Indeed I had not much time to record this. What a piss-poor excuse, isn't it ? :roll: :lol: But I seem to play organ only once a month these days (i.e. when I practice for the next day's sunday service).
     
  16. Terez

    Terez New Member

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    I recall Frescobaldi from Keyboard Lit. There was something important about him...I think I had to write something about him on an exam. Maybe just that he was one of the first well-known keyboard composers? I think it was something more than that. Wish I could remember. Gordon and Kirby are not helpful. :(
     
  17. RSPIll

    RSPIll New Member

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    [from Wikipedia - the article has numerous sources.]
    "Frescobaldi was the first of the great composers of the ancient Franco-Netherlandish-Italian tradition who chose to focus his creative energy on instrumental composition."

    "Contemporary critics acknowledged Frescobaldi as the single greatest trendsetter of keyboard music of their time."

    "Frescobaldi's work was known to, and influenced numerous major composers outside Italy, including Henry Purcell, Johann Pachelbel, and Johann Sebastian Bach. Bach is known to have owned a number of Frescobaldi's works, including a manuscript copy of Frescobaldi's Fiori musicali (Venice, 1635), which he signed and dated 1714 and performed in Weimar the same year. Frescobaldi's influence on Bach is most evident in his early choral preludes for organ."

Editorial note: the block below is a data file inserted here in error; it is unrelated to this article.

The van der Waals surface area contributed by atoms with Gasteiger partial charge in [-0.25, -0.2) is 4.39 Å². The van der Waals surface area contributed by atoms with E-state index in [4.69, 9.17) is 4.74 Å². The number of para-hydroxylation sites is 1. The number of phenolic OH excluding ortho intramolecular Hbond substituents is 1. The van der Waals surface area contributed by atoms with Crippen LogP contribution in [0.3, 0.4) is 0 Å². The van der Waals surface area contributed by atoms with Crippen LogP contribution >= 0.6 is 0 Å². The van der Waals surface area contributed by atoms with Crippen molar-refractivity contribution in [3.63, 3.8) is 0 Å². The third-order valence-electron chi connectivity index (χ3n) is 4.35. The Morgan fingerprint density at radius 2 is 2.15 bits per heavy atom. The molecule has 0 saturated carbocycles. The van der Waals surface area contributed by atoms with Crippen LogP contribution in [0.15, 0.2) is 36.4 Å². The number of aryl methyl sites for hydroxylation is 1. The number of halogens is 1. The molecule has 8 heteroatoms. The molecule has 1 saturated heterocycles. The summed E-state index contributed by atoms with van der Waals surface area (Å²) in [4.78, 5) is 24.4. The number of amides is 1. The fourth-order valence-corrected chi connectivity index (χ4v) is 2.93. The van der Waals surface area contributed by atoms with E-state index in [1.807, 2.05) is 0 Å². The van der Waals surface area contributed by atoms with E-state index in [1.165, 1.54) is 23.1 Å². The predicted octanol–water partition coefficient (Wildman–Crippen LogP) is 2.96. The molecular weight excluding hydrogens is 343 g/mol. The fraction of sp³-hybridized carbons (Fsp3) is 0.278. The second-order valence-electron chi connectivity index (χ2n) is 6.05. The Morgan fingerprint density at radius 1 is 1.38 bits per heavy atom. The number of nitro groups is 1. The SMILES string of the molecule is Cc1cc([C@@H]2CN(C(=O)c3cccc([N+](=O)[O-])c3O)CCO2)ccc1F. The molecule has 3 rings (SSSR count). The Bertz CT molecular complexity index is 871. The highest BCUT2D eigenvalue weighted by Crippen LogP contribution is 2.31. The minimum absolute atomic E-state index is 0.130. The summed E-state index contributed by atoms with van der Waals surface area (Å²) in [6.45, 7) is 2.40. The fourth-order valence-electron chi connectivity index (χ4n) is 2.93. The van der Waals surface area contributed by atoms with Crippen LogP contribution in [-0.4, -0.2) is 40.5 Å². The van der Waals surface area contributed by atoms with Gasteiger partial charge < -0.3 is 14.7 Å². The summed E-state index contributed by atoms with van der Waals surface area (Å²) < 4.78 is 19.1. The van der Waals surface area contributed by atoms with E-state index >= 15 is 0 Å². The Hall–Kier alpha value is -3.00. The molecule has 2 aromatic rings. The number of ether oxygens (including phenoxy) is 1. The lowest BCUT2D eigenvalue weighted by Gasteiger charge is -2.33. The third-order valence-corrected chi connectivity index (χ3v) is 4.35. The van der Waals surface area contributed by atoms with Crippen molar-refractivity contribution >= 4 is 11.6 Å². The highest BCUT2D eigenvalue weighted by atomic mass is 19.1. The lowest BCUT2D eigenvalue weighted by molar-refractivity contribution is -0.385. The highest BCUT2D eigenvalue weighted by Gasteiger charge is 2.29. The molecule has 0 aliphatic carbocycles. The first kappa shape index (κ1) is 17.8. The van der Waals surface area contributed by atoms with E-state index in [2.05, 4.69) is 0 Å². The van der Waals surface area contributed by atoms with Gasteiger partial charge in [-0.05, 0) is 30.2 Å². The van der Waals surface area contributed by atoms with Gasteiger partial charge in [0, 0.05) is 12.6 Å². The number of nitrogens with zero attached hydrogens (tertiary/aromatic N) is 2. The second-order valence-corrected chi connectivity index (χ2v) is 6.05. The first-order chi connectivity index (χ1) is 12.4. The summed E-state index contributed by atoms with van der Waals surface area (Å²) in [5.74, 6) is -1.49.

(Anyone who was an influence on Bach must be big.)

    Scott
     
  18. techneut

    techneut Active Member Piano Society Artist

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    It never ceases to amaze me how well-informed Bach was about the music of his time (as well as the time past). That for someone who never went outside his neck of the woods. And while probably well recognizing he was greater than anybody else, how sincerely he seems to have admired others' works. To me that is just another feather in old JSB's cap.
     
  19. richard66

    richard66 Richard Willmer Piano Society Artist

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    What makes Bach great is that he was not aware of it: he just had a job to do and a family reputation to uphold.
     
  20. techneut

    techneut Active Member Piano Society Artist

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    IMO he was far too intelligent, eagle-eyed and ambitious NOT to be aware of it. Yet at the same time he was a humble servant of music, God, and family. I doubt that a more extraordinary person will ever be born. What a great pity we know so little of him. If only he'd had more time to write letters....